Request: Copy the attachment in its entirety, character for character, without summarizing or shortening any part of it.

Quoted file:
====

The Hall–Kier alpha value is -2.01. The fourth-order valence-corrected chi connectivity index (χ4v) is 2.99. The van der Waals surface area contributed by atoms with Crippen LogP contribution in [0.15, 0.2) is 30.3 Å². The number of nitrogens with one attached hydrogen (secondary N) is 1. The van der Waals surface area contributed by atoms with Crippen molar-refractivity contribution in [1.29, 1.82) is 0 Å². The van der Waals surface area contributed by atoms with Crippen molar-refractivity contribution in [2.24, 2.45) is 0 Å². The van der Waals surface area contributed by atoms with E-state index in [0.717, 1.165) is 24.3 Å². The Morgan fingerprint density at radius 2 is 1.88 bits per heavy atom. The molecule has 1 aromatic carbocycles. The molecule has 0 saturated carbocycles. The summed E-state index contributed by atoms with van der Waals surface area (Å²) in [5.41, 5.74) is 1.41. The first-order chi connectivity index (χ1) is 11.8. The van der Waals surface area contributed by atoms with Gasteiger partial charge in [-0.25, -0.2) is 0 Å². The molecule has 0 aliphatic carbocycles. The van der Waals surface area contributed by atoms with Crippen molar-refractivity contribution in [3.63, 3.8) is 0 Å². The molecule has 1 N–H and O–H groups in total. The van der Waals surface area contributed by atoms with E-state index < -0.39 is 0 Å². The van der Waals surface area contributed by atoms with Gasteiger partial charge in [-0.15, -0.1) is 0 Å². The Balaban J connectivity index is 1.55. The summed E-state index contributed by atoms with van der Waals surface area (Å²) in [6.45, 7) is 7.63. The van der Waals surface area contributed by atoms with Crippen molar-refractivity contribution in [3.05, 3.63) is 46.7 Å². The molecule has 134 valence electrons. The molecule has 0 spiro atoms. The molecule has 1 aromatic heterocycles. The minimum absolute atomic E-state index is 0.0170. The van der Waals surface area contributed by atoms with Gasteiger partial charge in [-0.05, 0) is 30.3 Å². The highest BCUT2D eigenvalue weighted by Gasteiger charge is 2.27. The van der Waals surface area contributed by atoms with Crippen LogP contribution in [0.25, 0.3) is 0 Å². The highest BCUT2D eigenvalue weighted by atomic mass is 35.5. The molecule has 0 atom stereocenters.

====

The Hall–Kier alpha value is -2.01. The fourth-order valence-corrected chi connectivity index (χ4v) is 2.99. The van der Waals surface area contributed by atoms with Crippen LogP contribution in [0.15, 0.2) is 30.3 Å². The number of nitrogens with one attached hydrogen (secondary N) is 1. The van der Waals surface area contributed by atoms with Crippen molar-refractivity contribution in [1.29, 1.82) is 0 Å². The van der Waals surface area contributed by atoms with Crippen molar-refractivity contribution in [2.24, 2.45) is 0 Å². The van der Waals surface area contributed by atoms with E-state index in [0.717, 1.165) is 24.3 Å². The Morgan fingerprint density at radius 2 is 1.88 bits per heavy atom. The molecule has 1 aromatic carbocycles. The molecule has 0 saturated carbocycles. The summed E-state index contributed by atoms with van der Waals surface area (Å²) in [5.41, 5.74) is 1.41. The first-order chi connectivity index (χ1) is 11.8. The van der Waals surface area contributed by atoms with Gasteiger partial charge in [-0.25, -0.2) is 0 Å². The molecule has 0 aliphatic carbocycles. The van der Waals surface area contributed by atoms with Crippen molar-refractivity contribution in [3.63, 3.8) is 0 Å². The molecule has 1 N–H and O–H groups in total. The van der Waals surface area contributed by atoms with E-state index < -0.39 is 0 Å². The van der Waals surface area contributed by atoms with Gasteiger partial charge in [-0.15, -0.1) is 0 Å². The Balaban J connectivity index is 1.55. The summed E-state index contributed by atoms with van der Waals surface area (Å²) in [6.45, 7) is 7.63. The van der Waals surface area contributed by atoms with Crippen molar-refractivity contribution in [3.05, 3.63) is 46.7 Å². The molecule has 134 valence electrons. The molecule has 0 spiro atoms. The molecule has 1 aromatic heterocycles. The minimum absolute atomic E-state index is 0.0170. The van der Waals surface area contributed by atoms with Gasteiger partial charge in [-0.05, 0) is 30.3 Å². The highest BCUT2D eigenvalue weighted by Gasteiger charge is 2.27. The van der Waals surface area contributed by atoms with Crippen LogP contribution in [0.25, 0.3) is 0 Å². The highest BCUT2D eigenvalue weighted by atomic mass is 35.5. The molecule has 0 atom stereocenters.